Please Don't Be Like Aretha Franklin and Leave Your Estate Plan Beneath a Couch Cushion
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Please Don't Be Like Aretha Franklin and Leave Your Estate Plan Beneath a Couch Cushion

Here's what you need to know about preparing your will

It's literally a plot point at the end of the TV show Succession, but an unlikely end to a battle over Aretha Franklin's estate hinged on this: some handwritten notes from the legendary singer were found in her home, one of them under a couch cushion.

Those notes were the basis for a Michigan jury ruling this week marking them as valid wills, updating a 2010 will the singer left to the 2014 documents. The decision is a sort of happy ending after a family battle: All four of Franklin's sons will benefit from her royalties and copyrights, NPR reports.

But hey, that sounds really messy. You may not be the Queen of Soul, but you probably have some assets worth passing on in the very likely event that you will die someday. If the estate battles after the deaths of Prince, Michael Jackson, and Whitney Houston have taught us anything, it's that you need to have a will in place just in case.

It sounds like a huge bummer and just the kind of thing you should procrastinate about, but this is the kind of adulting you really need to do—especially if you have kids.

Related: Why Naming a Child Can Be Complicated for Black Parents

Back in December, LEVEL spoke with the financial literacy brand Earn Your Leisure for our Winter 2023 cover story. In that interview, Rashad Bilal offered some wisdom on when folks should start getting serious about financial planning.

“Everybody's path is going to be different, but [you should start] as early as possible,” he said. “You don’t have to do every single thing at one time. You could start with opening an IRA and putting money into a 401(k). Then get life insurance. Get a will. Get a trust. You don't have to do every single thing when you're 22 years old, but start to think on that level. As you start to make more, as your life changes, you're already in that position.”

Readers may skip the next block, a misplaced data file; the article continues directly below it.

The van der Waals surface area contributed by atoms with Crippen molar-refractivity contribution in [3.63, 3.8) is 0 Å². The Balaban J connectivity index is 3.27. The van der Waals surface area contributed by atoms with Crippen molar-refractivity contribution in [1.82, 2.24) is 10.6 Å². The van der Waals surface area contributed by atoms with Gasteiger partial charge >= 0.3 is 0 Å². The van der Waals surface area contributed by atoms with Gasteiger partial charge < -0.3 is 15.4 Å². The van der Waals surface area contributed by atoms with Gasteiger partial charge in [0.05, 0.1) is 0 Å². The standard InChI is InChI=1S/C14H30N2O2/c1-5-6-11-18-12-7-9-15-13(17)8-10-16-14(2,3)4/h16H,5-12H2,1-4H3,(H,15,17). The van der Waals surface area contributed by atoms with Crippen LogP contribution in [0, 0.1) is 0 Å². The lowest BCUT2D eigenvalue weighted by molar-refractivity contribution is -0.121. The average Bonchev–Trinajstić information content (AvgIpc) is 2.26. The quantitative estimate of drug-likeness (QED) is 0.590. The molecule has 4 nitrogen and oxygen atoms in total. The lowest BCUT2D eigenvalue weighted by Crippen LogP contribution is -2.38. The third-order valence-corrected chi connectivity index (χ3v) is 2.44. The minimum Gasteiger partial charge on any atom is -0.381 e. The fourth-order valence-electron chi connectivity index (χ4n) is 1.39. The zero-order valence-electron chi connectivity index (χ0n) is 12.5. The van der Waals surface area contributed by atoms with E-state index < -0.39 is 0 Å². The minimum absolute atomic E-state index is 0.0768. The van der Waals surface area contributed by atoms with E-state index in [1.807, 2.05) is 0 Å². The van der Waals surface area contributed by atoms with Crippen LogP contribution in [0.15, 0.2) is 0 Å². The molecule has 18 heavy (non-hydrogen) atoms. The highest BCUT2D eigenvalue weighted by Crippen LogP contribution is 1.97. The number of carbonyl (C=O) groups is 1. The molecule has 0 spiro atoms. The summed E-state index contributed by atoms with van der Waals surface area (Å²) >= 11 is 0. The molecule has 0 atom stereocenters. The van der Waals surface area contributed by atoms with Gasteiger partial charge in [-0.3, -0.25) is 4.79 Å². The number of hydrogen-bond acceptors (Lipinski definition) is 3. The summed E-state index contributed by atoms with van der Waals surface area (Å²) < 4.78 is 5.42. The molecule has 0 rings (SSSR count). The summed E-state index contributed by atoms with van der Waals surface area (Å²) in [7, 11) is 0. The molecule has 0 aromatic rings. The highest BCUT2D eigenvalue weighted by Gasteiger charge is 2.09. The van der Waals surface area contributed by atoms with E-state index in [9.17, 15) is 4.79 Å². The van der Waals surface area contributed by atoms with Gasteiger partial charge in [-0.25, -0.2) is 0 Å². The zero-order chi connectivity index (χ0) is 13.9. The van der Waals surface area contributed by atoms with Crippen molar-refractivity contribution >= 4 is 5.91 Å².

U.S. News and World Report has a basic guide to making a will: Basically, you should either find an estate-planning attorney or use some software/websites such as LegalZoom to get the process started. These days, even ChatGPT can help.

Related: How ChatGPT Can Make You a Lot of Money, Save You a Lot of Time, or Do Both

The next steps are choosing your beneficiaries (who gets your stuff when you die), your executor (who carries out your wishes according to the will), and who will get custody of your kids as their legal guardian. Those are the most important things to consider, but you'll also have to decide, very specifically, who gets which of your assets, including money in your savings and retirement accounts, your liquidated assets like vehicles and art, and investments you may have in, say, stocks and crypto. Don't say things like "divided equally" about objects that can't be physically divided—that would only lead to inevitable fights among your beneficiaries.

You have to sign your will and have it witnessed by someone older than 18; getting your will notarized is even better. You can attach a personal letter to your will and make sure your executor knows where your will is stored (either online or physically) and has access to it. You should update your will every few years to reflect an update of your assets and your wishes.

That's it! Now go ruminate on what life will be like after you're dead and gone—but try not to feel too sad about it. We all have to go eventually. Just make like Aretha: Say a little prayer, and get your affairs in order. (Hint: “In order” does not mean "nestled within your sofa.")